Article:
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Grand Central Market In 1963, As Shot By An Oscar-Winning Cinematographer
In 1963, Haskell Wexler was just getting to work as a cinematographer on his first Hollywood film—Elia Kazan's America, America—and was still a few years away from winning his first Oscar for Mike Nichols' Who's Afraid Of Virginia Woolf. But that same year, Wexler teamed up with director William Hale (Red Alert,The Streets of San Francisco) to film a day-in-the-life clip (above) of downtown L.A.'s Grand Central Market for the United States Information Agency.
The clip, now held by the National Archives, describes the 10-minute piece as portraying "activity in Los Angeles" and "shows vendors, representing the melting pot that is America, selling their wares to people of all ages and all walks of life."
Against the playful, jazzy score of Richard Markowitz (Murder, She Wrote, The Wild Wild West) we see vendors setting up their stalls for the day, women with up-dos, and men in collared shirts and hats. Some other things that are indicative of that specific time period: you rarely see any plastic in the clip (most bags are paper), and there are a lot of people smoking cigarettes.
By 1963, Grand Central Market had been serving downtown as a public, open arcade market where shoppers could grab everything from meat and eggs, to vegetables and fresh-cut flowers, and a cheap meal as well. At 100 years old, the Grand Central Market has definitely changed since the 1960s. The market is less of a "market" as it quickly becomes a high-end food hall (the politics of this we'll leave for another time), and stalls like Economy Meats (seen in the clip) have been replaced by decidedly un-economy options (Belcampo took over Economy's stall a few years ago) and patrons of the market have shifted from neighborhood locals to Angelenos writ large, and even tourists.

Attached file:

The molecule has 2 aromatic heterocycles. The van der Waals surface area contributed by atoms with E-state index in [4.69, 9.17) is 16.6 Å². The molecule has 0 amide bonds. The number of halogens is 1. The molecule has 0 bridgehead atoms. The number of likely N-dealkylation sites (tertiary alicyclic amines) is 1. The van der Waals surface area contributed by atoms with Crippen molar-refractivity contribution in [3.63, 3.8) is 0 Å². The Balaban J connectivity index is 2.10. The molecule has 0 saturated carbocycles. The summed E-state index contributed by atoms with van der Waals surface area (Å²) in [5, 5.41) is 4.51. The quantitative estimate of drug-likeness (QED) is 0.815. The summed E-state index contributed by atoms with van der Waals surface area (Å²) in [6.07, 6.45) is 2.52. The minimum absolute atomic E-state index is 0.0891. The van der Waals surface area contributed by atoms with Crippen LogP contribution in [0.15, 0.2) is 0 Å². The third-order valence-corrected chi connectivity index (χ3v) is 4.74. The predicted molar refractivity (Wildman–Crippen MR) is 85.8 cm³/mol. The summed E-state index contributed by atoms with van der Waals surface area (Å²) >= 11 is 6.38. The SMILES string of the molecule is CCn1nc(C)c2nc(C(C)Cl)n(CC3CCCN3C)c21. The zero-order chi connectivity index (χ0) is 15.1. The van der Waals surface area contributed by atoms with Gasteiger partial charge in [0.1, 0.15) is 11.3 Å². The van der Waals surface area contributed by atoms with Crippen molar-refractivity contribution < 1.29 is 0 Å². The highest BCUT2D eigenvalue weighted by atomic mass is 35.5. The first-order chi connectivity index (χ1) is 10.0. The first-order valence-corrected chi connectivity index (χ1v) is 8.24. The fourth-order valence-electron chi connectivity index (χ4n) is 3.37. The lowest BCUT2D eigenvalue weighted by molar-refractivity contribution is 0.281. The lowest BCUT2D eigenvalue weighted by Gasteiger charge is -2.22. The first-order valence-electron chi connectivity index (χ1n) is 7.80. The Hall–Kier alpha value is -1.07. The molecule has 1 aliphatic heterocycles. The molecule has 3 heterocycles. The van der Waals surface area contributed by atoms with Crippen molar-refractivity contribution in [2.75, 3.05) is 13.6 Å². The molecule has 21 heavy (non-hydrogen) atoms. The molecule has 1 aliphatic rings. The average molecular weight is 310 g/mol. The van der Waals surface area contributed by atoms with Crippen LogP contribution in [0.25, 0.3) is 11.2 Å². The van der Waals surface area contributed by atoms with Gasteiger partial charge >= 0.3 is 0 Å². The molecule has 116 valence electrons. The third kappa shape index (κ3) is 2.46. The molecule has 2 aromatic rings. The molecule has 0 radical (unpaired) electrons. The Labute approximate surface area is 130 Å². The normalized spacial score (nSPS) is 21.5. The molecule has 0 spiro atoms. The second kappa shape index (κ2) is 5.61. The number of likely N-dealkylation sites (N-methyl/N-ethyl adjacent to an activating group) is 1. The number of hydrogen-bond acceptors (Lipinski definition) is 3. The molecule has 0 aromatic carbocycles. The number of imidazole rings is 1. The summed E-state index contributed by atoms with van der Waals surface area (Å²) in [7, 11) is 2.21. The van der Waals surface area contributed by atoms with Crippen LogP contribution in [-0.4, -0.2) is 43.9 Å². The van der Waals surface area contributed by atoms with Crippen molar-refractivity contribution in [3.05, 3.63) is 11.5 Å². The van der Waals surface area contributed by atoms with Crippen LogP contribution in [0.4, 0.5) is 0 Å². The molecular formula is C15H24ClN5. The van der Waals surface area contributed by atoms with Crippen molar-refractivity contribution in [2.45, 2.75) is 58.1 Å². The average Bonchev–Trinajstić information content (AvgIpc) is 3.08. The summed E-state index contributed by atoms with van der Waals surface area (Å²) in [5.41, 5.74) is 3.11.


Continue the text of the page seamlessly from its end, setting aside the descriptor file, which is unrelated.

But as Grand Central Market continues to evolve (for better or worse), Wexler's and Hale's snapshot serves as a charming reminder of a moment in the market's life.
Also of note: Grand Central Market wasn't the only spot in downtown L.A. to see change since 1963. Bunker Hill, the once-tony-then-derelict neighborhood a block away, was undergoing a change of its own at the time. Huge swaths of the hill were razed to make way for a new vision of downtown—one that included high-rises and monorails.
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